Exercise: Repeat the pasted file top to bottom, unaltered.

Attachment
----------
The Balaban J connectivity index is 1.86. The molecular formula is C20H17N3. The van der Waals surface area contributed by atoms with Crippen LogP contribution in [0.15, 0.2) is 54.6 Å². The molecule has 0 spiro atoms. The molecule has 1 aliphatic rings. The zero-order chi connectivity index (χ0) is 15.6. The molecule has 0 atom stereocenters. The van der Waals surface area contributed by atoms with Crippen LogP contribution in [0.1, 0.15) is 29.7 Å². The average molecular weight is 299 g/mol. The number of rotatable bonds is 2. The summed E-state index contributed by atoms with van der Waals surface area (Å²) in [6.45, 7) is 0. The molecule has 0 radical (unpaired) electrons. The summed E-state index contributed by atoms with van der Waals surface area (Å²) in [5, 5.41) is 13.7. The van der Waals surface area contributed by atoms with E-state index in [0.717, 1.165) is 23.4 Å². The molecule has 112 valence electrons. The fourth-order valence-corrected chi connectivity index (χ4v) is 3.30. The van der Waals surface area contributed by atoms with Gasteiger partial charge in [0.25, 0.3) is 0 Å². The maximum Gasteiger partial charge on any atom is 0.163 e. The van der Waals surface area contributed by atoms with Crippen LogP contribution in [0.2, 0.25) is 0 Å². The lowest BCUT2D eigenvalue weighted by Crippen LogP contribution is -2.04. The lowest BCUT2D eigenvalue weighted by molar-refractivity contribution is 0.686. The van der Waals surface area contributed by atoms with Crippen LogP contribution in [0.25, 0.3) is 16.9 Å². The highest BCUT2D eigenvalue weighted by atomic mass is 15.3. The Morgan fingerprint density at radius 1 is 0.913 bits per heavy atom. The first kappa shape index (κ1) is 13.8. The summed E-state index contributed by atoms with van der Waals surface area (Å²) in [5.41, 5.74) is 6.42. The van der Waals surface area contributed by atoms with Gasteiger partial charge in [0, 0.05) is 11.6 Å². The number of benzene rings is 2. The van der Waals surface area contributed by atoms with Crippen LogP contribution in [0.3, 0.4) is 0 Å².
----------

The Balaban J connectivity index is 1.86. The molecular formula is C20H17N3. The van der Waals surface area contributed by atoms with Crippen LogP contribution in [0.15, 0.2) is 54.6 Å². The molecule has 0 spiro atoms. The molecule has 1 aliphatic rings. The zero-order chi connectivity index (χ0) is 15.6. The molecule has 0 atom stereocenters. The van der Waals surface area contributed by atoms with Crippen LogP contribution in [0.1, 0.15) is 29.7 Å². The average molecular weight is 299 g/mol. The number of rotatable bonds is 2. The summed E-state index contributed by atoms with van der Waals surface area (Å²) in [6.45, 7) is 0. The molecule has 0 radical (unpaired) electrons. The summed E-state index contributed by atoms with van der Waals surface area (Å²) in [5, 5.41) is 13.7. The van der Waals surface area contributed by atoms with E-state index in [0.717, 1.165) is 23.4 Å². The molecule has 112 valence electrons. The fourth-order valence-corrected chi connectivity index (χ4v) is 3.30. The van der Waals surface area contributed by atoms with Gasteiger partial charge in [0.25, 0.3) is 0 Å². The maximum Gasteiger partial charge on any atom is 0.163 e. The van der Waals surface area contributed by atoms with Crippen LogP contribution in [0.2, 0.25) is 0 Å². The lowest BCUT2D eigenvalue weighted by Crippen LogP contribution is -2.04. The lowest BCUT2D eigenvalue weighted by molar-refractivity contribution is 0.686. The van der Waals surface area contributed by atoms with Crippen LogP contribution in [0.25, 0.3) is 16.9 Å². The highest BCUT2D eigenvalue weighted by atomic mass is 15.3. The Morgan fingerprint density at radius 1 is 0.913 bits per heavy atom. The first kappa shape index (κ1) is 13.8. The summed E-state index contributed by atoms with van der Waals surface area (Å²) in [5.41, 5.74) is 6.42. The van der Waals surface area contributed by atoms with Gasteiger partial charge in [0, 0.05) is 11.6 Å². The number of benzene rings is 2. The van der Waals surface area contributed by atoms with Crippen LogP contribution in [0.3, 0.4) is 0 Å².